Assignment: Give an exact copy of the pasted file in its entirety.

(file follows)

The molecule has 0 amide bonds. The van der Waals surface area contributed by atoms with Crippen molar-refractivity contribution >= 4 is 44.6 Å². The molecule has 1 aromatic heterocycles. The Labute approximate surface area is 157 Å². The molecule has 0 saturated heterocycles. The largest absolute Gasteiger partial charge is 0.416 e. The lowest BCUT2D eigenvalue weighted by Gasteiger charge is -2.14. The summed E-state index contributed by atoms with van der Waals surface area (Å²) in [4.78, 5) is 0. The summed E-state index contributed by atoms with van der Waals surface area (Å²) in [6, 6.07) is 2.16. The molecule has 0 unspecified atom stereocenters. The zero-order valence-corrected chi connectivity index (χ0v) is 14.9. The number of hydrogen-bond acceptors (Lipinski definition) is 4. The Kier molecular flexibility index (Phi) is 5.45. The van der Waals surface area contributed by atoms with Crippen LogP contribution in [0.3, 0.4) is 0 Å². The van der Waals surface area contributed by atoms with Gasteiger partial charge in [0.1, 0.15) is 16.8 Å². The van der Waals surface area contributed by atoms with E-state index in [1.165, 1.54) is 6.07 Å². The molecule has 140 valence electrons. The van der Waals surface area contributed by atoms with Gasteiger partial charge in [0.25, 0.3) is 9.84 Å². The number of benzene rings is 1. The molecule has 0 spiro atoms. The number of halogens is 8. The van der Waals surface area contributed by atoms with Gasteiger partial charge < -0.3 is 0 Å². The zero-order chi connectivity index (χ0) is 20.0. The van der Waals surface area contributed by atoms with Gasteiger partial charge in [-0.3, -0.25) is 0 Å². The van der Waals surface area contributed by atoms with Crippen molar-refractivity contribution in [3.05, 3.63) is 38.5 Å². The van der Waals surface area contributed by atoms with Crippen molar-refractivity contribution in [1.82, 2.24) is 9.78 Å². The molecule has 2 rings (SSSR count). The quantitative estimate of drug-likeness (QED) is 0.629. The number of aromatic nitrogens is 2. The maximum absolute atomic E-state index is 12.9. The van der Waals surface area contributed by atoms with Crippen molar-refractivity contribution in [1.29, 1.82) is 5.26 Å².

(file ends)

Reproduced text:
The molecule has 0 amide bonds. The van der Waals surface area contributed by atoms with Crippen molar-refractivity contribution >= 4 is 44.6 Å². The molecule has 1 aromatic heterocycles. The Labute approximate surface area is 157 Å². The molecule has 0 saturated heterocycles. The largest absolute Gasteiger partial charge is 0.416 e. The lowest BCUT2D eigenvalue weighted by Gasteiger charge is -2.14. The summed E-state index contributed by atoms with van der Waals surface area (Å²) in [4.78, 5) is 0. The summed E-state index contributed by atoms with van der Waals surface area (Å²) in [6, 6.07) is 2.16. The molecule has 0 unspecified atom stereocenters. The zero-order valence-corrected chi connectivity index (χ0v) is 14.9. The number of hydrogen-bond acceptors (Lipinski definition) is 4. The Kier molecular flexibility index (Phi) is 5.45. The van der Waals surface area contributed by atoms with Crippen LogP contribution in [0.3, 0.4) is 0 Å². The van der Waals surface area contributed by atoms with Gasteiger partial charge in [0.1, 0.15) is 16.8 Å². The van der Waals surface area contributed by atoms with E-state index in [1.165, 1.54) is 6.07 Å². The molecule has 140 valence electrons. The van der Waals surface area contributed by atoms with Gasteiger partial charge in [0.25, 0.3) is 9.84 Å². The number of benzene rings is 1. The molecule has 0 spiro atoms. The number of halogens is 8. The van der Waals surface area contributed by atoms with Gasteiger partial charge < -0.3 is 0 Å². The zero-order chi connectivity index (χ0) is 20.0. The van der Waals surface area contributed by atoms with Gasteiger partial charge in [-0.3, -0.25) is 0 Å². The van der Waals surface area contributed by atoms with Crippen molar-refractivity contribution in [3.05, 3.63) is 38.5 Å². The van der Waals surface area contributed by atoms with Crippen molar-refractivity contribution in [1.82, 2.24) is 9.78 Å². The molecule has 2 rings (SSSR count). The quantitative estimate of drug-likeness (QED) is 0.629. The number of aromatic nitrogens is 2. The maximum absolute atomic E-state index is 12.9. The van der Waals surface area contributed by atoms with Crippen molar-refractivity contribution in [1.29, 1.82) is 5.26 Å².